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44 BEIR VII system and reduce the probability of repair of particular dam- shown (Cornforth and others 2002) to be equal to the dose- age from a track (UNSCEAR 1993). However, there is no rate effectiveness factor (DREF). Therefore, the term experimental evidence to support this model. As the dose is DDREF is used to estimate effects for either low doses or reduced, the β term becomes less important, and the dose- low dose rates. This value for DDREF can be estimated from response relationship approaches linearity with a slope of α. a fit of the acute data using the relationship described above For doses delivered in multiple fractions or at low dose rates, (i.e., E = αD + βD2). Thus, the DDREF = [(αD + βD2)/D] / in which case the effects during the exposure period are in- (αD/D) = (αD + βD2)/αD, which equals 1 + Dβ/α or 1 + D/ dependent and without additive or synergistic interactions, (α/β). D is the dose at which the response for acute irradia- the dose-response relationship should also be linear with a tion is divided by the response for low-dose-rate irradiation slope of α. Theoretically, the value of α should be the same to obtain the DDREF, and the relationship shows that for high and low dose rates and for single or multiple doses, DDREF will increase with the dose at which the curves A and there should be a limiting value, α1, so that reducing the and D are compared. Note, the contribution from the β term dose rate further would not reduce the α term (see Figure 2-1 (βD2) equals the contribution from the α term (αD) (i.e., for an illustration of these concepts). βD2 = αD, when D = α/β). For this dose equal to α/β, the For extrapolating data from acute high-dose-rate experi- incidence for curve D is equal to the difference between the ments to results expected for low doses and low-dose-rate incidence for curve A and the incidence for curve D; thus, experiments, the dose and dose-rate effectiveness factor, curve A intersects the linear curve B at the dose equal to α/ DDREF, is estimated (see Figure 2-1). The DDREF is esti- β. For example, if α/β equals 1 Gy, the DDREF for a dose of mated by comparing the linear extrapolation (curve B) of the 1 Gy would theoretically equal (1 + 1/1) or 2; for a dose of induced incidence for a set of acute dose points (curve A) 0.5 Gy, the DDREF would equal 1.5, and for a dose of 2 Gy, with the linear curve (D) for low dose rate. The DDREF is it would equal 3. If α/β equals 2 Gy, curves A and B would equal to the slope αL for curve B divided by the slope α1 for intersect at 2 Gy where the DDREF equals 2; at doses less curve D. If only acute high-dose data are available, the slope than or greater than 2 Gy, the DDREF would be less than or (α1) for the linear extrapolation of the data for acute doses greater than 2, respectively. This concept is illustrated with that approach zero (tangent to curve A) is used. This is the experimental data in Figure 2-8; for the induction of HPRT dose effectiveness factor (DEF), which is assumed and (hypoxanthine-guanine phosphoribosyl transferase) muta- FIGURE 2-1 Schematic curves of incidence versus absorbed dose. The curved solid line for high absorbed doses and high dose rates (curve A) is the “true” curve. The linear, no-threshold dashed line (curve B) was fitted to the four indicated “experimental” points and the origin. Slope α1 indicates the essentially linear portion of curve A at low doses. The dashed curve C, marked “low dose rate,” slope αEx, represents experimental high-dose data obtained at low dose rates. SOURCE: Reproduced with permission of the National Council on Radiation Protection and Measurements, NCRP Report No. 64 (NCRP 1980).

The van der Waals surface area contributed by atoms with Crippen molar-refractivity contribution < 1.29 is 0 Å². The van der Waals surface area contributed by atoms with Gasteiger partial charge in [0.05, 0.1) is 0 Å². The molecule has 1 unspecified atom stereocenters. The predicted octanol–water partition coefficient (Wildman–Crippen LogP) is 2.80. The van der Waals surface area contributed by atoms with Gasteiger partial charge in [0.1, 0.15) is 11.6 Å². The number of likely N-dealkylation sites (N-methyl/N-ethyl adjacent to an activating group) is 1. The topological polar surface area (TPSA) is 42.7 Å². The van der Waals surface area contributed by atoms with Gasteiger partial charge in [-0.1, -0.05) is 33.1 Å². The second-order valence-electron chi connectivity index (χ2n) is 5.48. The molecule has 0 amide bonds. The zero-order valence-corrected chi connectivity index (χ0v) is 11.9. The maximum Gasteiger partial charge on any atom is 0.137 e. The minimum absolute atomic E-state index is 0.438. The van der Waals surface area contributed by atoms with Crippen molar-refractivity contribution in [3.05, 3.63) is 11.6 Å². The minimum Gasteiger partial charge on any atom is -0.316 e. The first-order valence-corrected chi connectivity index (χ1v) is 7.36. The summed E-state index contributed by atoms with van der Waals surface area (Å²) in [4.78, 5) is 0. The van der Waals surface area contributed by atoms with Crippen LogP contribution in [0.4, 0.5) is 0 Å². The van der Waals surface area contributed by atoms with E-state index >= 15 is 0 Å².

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MOLECULAR AND CELLULAR RESPONSES TO IONIZING RADIATION 45 tions in mouse splenic T lymphocytes, the DDREF was ~1.5 the following paragraphs, a brief outline is provided of the at 1 Gy and ~4 at 5 Gy. Also, in Figure 10-2, dose-response current state of knowledge of the mechanisms that are be- curves for the incidence of solid cancers in Japanese A-bomb lieved to play a role in the induction of chromosomal aberra- studies were constructed over the dose range of 0–1.5 Sv, tions (see Bedford and Dewey 2002 for a detailed discus- assuming α/β = 1.45 Sv and α/β = 3.33 Sv, and DDREF val- sion). Aberrations formed following irradiation of cells in ues were calculated by dividing the slope of curve B by the the G0/G1 phase of the cell cycle are dicentric exchanges, slope of curve D. These slope ratios give DDREF values of centric rings, and monocentric exchanges (translocations). 1.8 for α/β = 1.45 Sv and 1.3 for α/β = 3.33 Sv. The vast majority of studies show that the dose-response for Several factors may affect the theoretical dose-response low-LET radiation is curvilinear and fits well to the equation relationships described above, namely: variations in radi- αD + βD2. At high doses, saturation effects occur, and the osensitivity during the cell cycle; induction of an adaptive dose-response tends to turn down; for human lymphocytes, response to an initial exposure, which can reduce the effect saturation occurs at doses greater than 4–5 Gy. The linear of later exposures; a bystander effect that causes an irradi- coefficient α, representing the initial slope of the dose-re- ated cell to have an effect on a nearby unirradiated cell; the sponse, increases with the LET of the radiation, reaches a induction of persistent genomic instability; and hyper-radia- maximum at ~70 keV µm–1, and then falls. The quadratic tion sensitivity in the low-dose region. Except for the cell coefficient β is approximately constant up to around 20 keV cycle, these factors have been identified and studied since µm–1 but reduces at higher LET (>100 keV µm–1). A reduc- the BEIR V report (NRC 1990). These factors, together with tion in low-LET dose rate reduces aberration yields in a dose- data on the induction of gene/chromosomal mutations in so- dependent manner; the value of α is unaffected, but the value matic cells are discussed in subsequent sections of this of β decreases (Edwards and others 1989). chapter. A current explanation of the above dose-response charac- teristics is that DNA DSBs are the principal causal events for aberration induction and that these are induced with lin- INDUCTION OF CHROMOSOME ABERRATIONS ear kinetics at around 30 DNA DSBs Gy–1. Correct repair Early studies on the mechanisms of chromosome aberra- and misrepair processes operate in competition for these tion induction summarized by Savage (1996) lead to the fol- DNA DSBs, with the majority of breaks restituting correctly lowing conclusions: Primary radiation-induced break-type and a small fraction taking part in misrepair-mediated chro- lesions can (1) reconstitute without morphological change mosomal exchanges (Hlatky and others 1991). The fraction to chromosomes; (2) rejoin illegitimately with another break of misrepair events is suggested to be dose dependent, with close in time and space to produce an intra- or interchromo- the close proximity of DNA DSBs promoting exchanges and somal aberration visible at the subsequent mitosis; or (3) re- thereby imposing curvature on the low-LET dose response. main “open,” leading to a simple break at mitosis. These The two-track component of DNA lesion production and early conclusions, based primarily on work with plant cells, interaction increases as a quadratic function of dose and pro- are supported by subsequent studies with mammalian cells. duces biophysical curvature on the dose-response. However, The quantitative cytogenetic systems developed over the the concept of proximity-promoted interaction of lesions years, particularly in G0 human lymphocytes, have been uti- gives more weight to lesions arising along the path of single lized in studies on the effects of dose, dose rate, and radia- tracks. Such proximity effects have been reviewed (Sachs tion quality. From a mechanistic viewpoint there is compel- and others 1997). Modeling procedures of this type, while ling evidence that the induction and interaction of DNA providing a coherent explanation of low-LET dose-response, double-strand breaks (DNA DSBs or, more correctly, are insufficient to account fully for high-LET effects double-stranded lesions) is the principal mechanism for the (Moiseenko and others 1997). An additional factor consid- production of chromosome aberrations. The fundamental ered in some modeling of dose- and LET-dependent re- arguments supporting this widely accepted conclusion have sponses is the possibility that some exchanges might involve been discussed in depth (Bender and others 1974; Scott 1980; interaction of a DNA DSB with an undamaged DNA site Cornforth and Bedford 1993; Natarajan and Obe 1996). Of (i.e., recombinational-like DNA misrepair). It seems likely particular note are the data showing excess aberrations fol- that a variety of repair and misrepair options are available to lowing the introduction of DNA DSB-inducing restriction the cell and that their relative importance is LET dependent; endonucleases into cells (Bryant 1984; Obe and others 1985; this feature may relate to the complexity of a significant frac- Morgan and Winegar 1990). The increased chromosomal tion of initial DNA DSBs (see Chapter 1). radiosensitivity in cells genetically deficient in processes Dose and LET dependence also apply to the morphologi- associated with DNA DSB repair, reviewed by ICRP (1998), cal complexity of the induced chromosomal aberrations also supports this conclusion. themselves. The development of fluorescence in situ hybrid- The biophysical modeling of the dose-response and LET ization (FISH) methods of chromosome painting has allowed dependence for chromosome aberration induction has been a aberration complexity to be studied in detail. In brief, aber- major focus in radiobiological research for many years. In ration complexity reflects the number of DNA DSBs in-